What I see next is hard to believe.  Blackjack takes the tiniest pair of leather boxing gloves from his valise and begins fitting them onto Ragamuffin’s front paws.  He ties them tight and puts Ragamuffin on an end table so he faces Cecily.  He rings a jingly bell, and says, “gentleman and gentlewoman, lets have a clean bout.  No striking, hissing, scratching.  No hitting below the whiskers or the hood.”

‘What has Blackjack been teaching that dear Kitty?’  I wonder.

Ragamuffin stands on his hind legs and begins swiping at Cecily.  ‘Whhoosh, whhish’ – paws find only air because Cecily swerves quickly out of the way.

“No!  No!  No!”  Shouts Blackjack.  “Get in there.  With your whole trunk, Raggy.  “Don’t hold back.  Don’t be afraid to take a few lumps.  I guarantee the opponents the Czar will have lined up for you won’t.  Like this Raggy.  Watch.”  Blackjack moves on Cecily.  He thrusts.  She swerves – ‘whhoosh, whhish’ – air fists.  He gets closer.  His uppercut misses.  Cecily thumps him on the nose.  He comes back, able to tap her snout lightly.  She sniffs, holds hood erect, as if to say.  ‘Didn’t hurt a whit, Blackjack.  You’ve barely the clout of an anemic mongoose.’

I am so lost in the oddity I am seeing I forget I’m holding the heavy letter.  It slips from my fingers and ‘thumps’ against the oak floor.  Cecily startles, takes her just seconds to leap from the basket and onto, around my knees.  She slips up my body, puts her eyes to mine.  I feel her fork tongue brush the bridge of my nose.  I smell her gamy breath.

“NO!  Cecily,” Blackjack shouts.  “We are guests.”  He comes over and strokes Cecily’s throat to calm her.  Ragamuffin follows, paw petting Cecily’s tail and my ankle at the same time to show we are all tovarishch – friends.  Blackjack apologizes, as the gentleman he is.  “I am truly sorry for this Miss Shelva.  Cecily can be too protective at times.”

“I…I…”  I cannot speak.  I point to the letter.”

“Ah, I have been expecting this invitation ever since I arrived in Russia,” Blackjack says.  He uncurls Cecily from me and returns her to her basket.  I quiver in deep relief.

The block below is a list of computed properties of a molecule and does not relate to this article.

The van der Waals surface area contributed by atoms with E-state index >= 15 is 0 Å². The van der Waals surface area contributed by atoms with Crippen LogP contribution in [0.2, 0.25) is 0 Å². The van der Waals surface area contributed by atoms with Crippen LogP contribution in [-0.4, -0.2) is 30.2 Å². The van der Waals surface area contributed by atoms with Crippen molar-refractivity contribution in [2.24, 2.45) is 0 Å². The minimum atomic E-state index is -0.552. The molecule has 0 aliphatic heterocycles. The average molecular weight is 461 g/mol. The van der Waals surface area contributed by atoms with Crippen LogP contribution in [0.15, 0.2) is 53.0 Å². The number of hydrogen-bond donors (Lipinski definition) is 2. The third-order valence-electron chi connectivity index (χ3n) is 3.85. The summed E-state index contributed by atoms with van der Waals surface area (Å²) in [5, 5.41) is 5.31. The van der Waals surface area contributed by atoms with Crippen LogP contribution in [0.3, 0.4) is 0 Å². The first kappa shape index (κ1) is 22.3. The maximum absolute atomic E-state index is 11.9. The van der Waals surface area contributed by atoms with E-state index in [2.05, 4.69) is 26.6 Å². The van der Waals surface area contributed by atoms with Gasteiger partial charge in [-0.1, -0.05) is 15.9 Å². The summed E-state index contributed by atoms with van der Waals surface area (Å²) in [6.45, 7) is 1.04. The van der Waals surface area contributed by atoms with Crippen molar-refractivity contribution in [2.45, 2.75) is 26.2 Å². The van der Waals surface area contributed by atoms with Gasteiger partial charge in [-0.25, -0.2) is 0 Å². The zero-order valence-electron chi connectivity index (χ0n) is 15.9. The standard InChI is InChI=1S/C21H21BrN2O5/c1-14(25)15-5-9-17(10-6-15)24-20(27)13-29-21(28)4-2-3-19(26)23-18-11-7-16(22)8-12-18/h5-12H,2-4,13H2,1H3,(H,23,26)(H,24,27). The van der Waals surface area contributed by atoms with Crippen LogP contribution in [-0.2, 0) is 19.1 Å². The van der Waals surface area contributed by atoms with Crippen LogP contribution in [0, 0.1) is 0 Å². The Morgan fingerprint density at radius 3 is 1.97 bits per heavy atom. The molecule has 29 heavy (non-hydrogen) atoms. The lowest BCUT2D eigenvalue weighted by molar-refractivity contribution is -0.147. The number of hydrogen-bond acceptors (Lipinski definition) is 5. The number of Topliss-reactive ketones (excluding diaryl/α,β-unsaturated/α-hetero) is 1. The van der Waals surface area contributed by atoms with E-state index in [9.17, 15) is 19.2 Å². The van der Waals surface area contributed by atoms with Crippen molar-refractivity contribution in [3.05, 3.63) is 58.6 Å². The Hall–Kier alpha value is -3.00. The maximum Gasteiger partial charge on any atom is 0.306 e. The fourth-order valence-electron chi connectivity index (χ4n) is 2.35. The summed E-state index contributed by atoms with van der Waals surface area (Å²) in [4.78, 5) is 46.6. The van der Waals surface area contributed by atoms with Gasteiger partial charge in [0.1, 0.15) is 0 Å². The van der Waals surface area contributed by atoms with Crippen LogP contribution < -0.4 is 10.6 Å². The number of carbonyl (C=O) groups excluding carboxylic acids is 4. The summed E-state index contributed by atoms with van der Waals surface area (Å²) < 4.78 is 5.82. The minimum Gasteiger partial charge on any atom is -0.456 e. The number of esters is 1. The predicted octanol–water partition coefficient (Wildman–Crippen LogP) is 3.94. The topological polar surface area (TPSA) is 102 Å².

“You know the Czar, Blackjack?”

“Don’t know him.  But he knows of me, Miss Shelva.  I am the one person in this world he wants to meet.  I have something, the only thing, he does not possess.  He desires it.  Believes, he will take it.  It is my task to see he doesn’t.  If I succeed, I shall profit handsomely, and become a wealthy man.”

NEXT WEEK:  What will Blackjack do with the vile mix of venom, and the-who-knows-what?

(Join me every Sunday night at the Fiction House, your place for short story, lark, whimsy, and merriment.  Meet the many residents as I archive their lives and centuries of adventures.  You can read of their origins in my novel TALES OF THE FICTION HOUSE.  They are completely different stories.  My novel is available at Amazon, and Barnes and Noble.)

©2013 Raji Singh


About Raji Singh

I am a writer, a foundling anchored by tale-telling and imagination. Read my history in Tales of the Fiction House, available at and Barnes & Noble (This is a portrait of my great-great grandfather. He's a handsome devil and I am his spitting image.)
This entry was posted in archeo-apologist, Fiction House Publishing, humor, satire, Short stories, Whimsey, writing and tagged , , , , , , , , , , , . Bookmark the permalink.


  1. Pingback: No. 40: AN INVITATION FROM THE CZAR: ‘COME BOXING WITH ME’ | Raji Singh

  2. Pingback: No. 40: AN INVITATION FROM THE CZAR: ‘COME BOXING WITH ME’ | Raji Singh